Format:Hardcover
Despite the science fiction setting Red Dust is basically a quest, with hero Wei Lee seeking to achieve his destiny and discover what happened to his long-lost parents. The story takes place on a Mars colonised by the Chinese, and McAuley depicts this transplanted oriental milieu with style and considerable gusto. There are some striking scenes (Matrix-like fights and Yankee whalers hunting on seas of dust) yet there is not much depth to this imagined world, and Wei Lee is rather too passive to be a convincing hero. Faults notwithstanding, I enjoyed Red Dust and found it an entertaining read.
1 of 1 people found the following review helpful
5.0 out of 5 stars Talk about changing plot lines... Nov. 14 1997
By A Customer - Published on Amazon.com
Format:Paperback
This book took me longer to read that any other recently, mostly because every chapter or so everything seem to change - new characters etc..). Lots to digest - thoroughly enjoyable... J
1 of 1 people found the following review helpful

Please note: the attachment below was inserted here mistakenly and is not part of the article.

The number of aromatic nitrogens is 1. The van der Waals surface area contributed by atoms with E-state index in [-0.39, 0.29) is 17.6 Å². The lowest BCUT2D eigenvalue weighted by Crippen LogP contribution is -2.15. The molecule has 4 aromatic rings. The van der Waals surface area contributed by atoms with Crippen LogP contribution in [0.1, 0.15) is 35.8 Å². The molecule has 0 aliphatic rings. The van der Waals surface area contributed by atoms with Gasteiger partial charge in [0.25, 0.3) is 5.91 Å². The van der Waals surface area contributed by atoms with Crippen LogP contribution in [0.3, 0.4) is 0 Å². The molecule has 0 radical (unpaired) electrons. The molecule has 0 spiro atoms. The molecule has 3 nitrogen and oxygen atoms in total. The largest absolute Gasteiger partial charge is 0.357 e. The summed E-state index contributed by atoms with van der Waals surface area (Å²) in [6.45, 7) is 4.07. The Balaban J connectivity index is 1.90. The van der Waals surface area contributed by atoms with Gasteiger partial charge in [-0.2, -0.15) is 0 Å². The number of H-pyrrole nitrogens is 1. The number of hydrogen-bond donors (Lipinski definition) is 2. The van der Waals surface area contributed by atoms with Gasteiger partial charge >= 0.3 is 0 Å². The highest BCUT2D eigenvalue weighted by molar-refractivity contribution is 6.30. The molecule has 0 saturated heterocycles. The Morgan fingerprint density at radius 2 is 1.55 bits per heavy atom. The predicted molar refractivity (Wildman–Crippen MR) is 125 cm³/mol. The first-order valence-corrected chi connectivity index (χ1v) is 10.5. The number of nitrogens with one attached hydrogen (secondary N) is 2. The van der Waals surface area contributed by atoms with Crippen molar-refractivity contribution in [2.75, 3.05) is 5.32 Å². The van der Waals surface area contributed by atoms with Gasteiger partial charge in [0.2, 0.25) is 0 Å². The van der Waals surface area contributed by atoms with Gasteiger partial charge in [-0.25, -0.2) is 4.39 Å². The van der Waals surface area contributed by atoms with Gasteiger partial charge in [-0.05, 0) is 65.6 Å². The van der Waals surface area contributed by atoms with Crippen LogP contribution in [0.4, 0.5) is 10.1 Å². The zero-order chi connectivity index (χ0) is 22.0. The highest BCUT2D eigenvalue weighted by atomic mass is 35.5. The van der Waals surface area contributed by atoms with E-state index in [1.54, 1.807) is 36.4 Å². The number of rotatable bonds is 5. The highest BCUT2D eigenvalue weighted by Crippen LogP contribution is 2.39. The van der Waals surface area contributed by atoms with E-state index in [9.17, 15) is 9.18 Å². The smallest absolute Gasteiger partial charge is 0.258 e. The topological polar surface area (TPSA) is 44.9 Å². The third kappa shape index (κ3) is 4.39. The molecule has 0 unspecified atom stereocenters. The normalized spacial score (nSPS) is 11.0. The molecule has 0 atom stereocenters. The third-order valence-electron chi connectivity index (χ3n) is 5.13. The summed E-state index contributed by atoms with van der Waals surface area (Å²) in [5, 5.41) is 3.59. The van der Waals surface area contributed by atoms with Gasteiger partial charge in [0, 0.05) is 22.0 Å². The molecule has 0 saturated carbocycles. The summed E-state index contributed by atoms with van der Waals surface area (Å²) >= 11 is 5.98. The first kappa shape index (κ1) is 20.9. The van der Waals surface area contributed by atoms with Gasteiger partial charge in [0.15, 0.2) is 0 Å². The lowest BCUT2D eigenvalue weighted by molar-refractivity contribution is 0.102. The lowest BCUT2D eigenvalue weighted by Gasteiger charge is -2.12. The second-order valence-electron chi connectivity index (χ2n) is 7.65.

5.0 out of 5 stars Excellent Sept. 4 1997
By jmurphy@mail.wdn.com - Published on Amazon.com
Format:Paperback
McAuley combines hard SF detail with an ambitious picaresque tale for a novel that feels unique. Very satisfying
1 of 7 people found the following review helpful
1.0 out of 5 stars Don't Bite the (Red) Dust March 13 2000
By T.P. McArdle - Published on Amazon.com
Format:Hardcover
A book about Mars, should be interesting, right? Wrong! This book starts slow, stays slow and coasts to a stop at turtle speed. It takes the reader awhile to catch on to the social and political climate of the solar system since McAuley doesn't straight out tell you until later. Everyone is chasing Wei Lee because he's a threat to their plans. Gee, really exciting! As you can probably tell, there's not much of a plot. I congratulate myself for the willpower to stay with this book for 400 pages without throwing it in the trash. The book is tedious, very tedious. I recommend it only for insomniacs. A sure cure!